13.5.11

Adding Flavour to your Food with Spices and Herbs


Blogging can be so frustating.  I published this on Wednesday and soon thereafter Blogger went down.  Hence, all the comments I received have been lost.  Oh well, let's try again.

Cooking is my passion.  And if you have not thought about it, we do not choose our passions.   My dream is to spend my life cooking and exploring foods and food preparation.  I talk about food ad nauseum.  To channel this energy, I am creating a little cooking school out of my home kitchen.  Either this plan will be a relief to my friends because I have another venue to discuss cooking or, heaven help them, it will fuel my passion to the point I talk about nothing else.  Time will bring the answer.

I have been nervous and at the same time anxiously awaiting to present my first class.  My cooking class career could potentially begin and end in one evening.  In a small city where the status quo is the most comfortable place, you often have only one chance to prove yourself as a newcomer.  "The Secrets of Adding Flavour to Your Food with Spices, Herbs and Other Ingredients" has been deemed a success!  Phew!


My approach to this subject was to create flavour families.  The easiest way to cook without a recipe is to understand which flavours form pleasing combinations.  You can achieve this by using traditional pairings but if you want to spice it up, excuse the pun, then you need to know which spices and herbs will complement each other.

The program began with a Blind Spice Test.  I did not actually blindfold everyone.  But if you had a group of seasoned (there I go again!) cooks or chefs, I would definitely increase the challenge by blindfolding the participants.  I put a teaspoon of a spice or herb in a little tin and they could see and smell, but not taste, the product to guess its identity.

I discussed the qualities of spices and herbs and how to use them.  We also talked about how to make our own spice mixtures.  We learned how to toast them, how to grind them and how to store them.

No discussion on flavouring food is complete until you also learn about salt.  This could be a class unto itself.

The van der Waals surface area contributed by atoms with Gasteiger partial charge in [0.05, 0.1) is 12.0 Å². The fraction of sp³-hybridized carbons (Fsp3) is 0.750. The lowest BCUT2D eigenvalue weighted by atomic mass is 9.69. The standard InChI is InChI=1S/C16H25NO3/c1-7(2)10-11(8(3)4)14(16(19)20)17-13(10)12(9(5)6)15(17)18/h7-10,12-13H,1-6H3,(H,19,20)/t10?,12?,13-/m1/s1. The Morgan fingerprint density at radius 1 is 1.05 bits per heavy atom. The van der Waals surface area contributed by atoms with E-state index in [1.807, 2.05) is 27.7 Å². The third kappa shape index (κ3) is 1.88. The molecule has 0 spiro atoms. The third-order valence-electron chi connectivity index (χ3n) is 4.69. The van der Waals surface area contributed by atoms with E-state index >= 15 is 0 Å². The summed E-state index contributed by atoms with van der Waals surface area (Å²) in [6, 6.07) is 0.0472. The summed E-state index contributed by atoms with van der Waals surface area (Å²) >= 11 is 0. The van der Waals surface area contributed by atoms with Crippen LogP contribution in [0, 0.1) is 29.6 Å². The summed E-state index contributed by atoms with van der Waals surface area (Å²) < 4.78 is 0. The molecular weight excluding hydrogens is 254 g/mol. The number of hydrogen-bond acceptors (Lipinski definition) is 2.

Finding good quality spices and herbs is not always easy if you live in a smaller centre.  This is where the Internet is an invaluable resource and I provided information on some of my favourite online sources.


The remainder of the evening was spent tasting a variety of foods made with spices and herbs that were new to the participants.  They took notes and completed the exercise on flavour families.  All in all, I learned a lot and very much enjoyed preparing for this class.  The group was absolutely fantastic.  They opened their minds to trying some new flavours and had a lot of fun, too.

8 comments:

  1. Congrats on what I will suspect is the first of many, many successful classes!

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  2. It sounds like a fun night, Sarah! Congrats!

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  3. Your class sounds like a lot of fun and filled with great information! Best wishes for much continued success in your cooking school Sarah!

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  4. Sounds like fun. I am very excited to read more about Blind Spice Test Sessions, they sound really interesting! Congrats!
    Cheers,

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  5. Congratulations!!! I am so happy for you!

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  6. Oh my goodness, that look really fancy, and I am drooling :)

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  7. Good on you Sarah. Well done. Cooking classes are a test aren't they? But you learn an enormous amount - setting the mise en place before, understanding the nature of your audience....and just learning new things from the group dynamics. Well done and keep pushing....passions are ever so rewarding!

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  8. Way to go Sarah! I've often dreamed of having cooking classes too, but I never seem to get it going. So proud of you to follow your passion!

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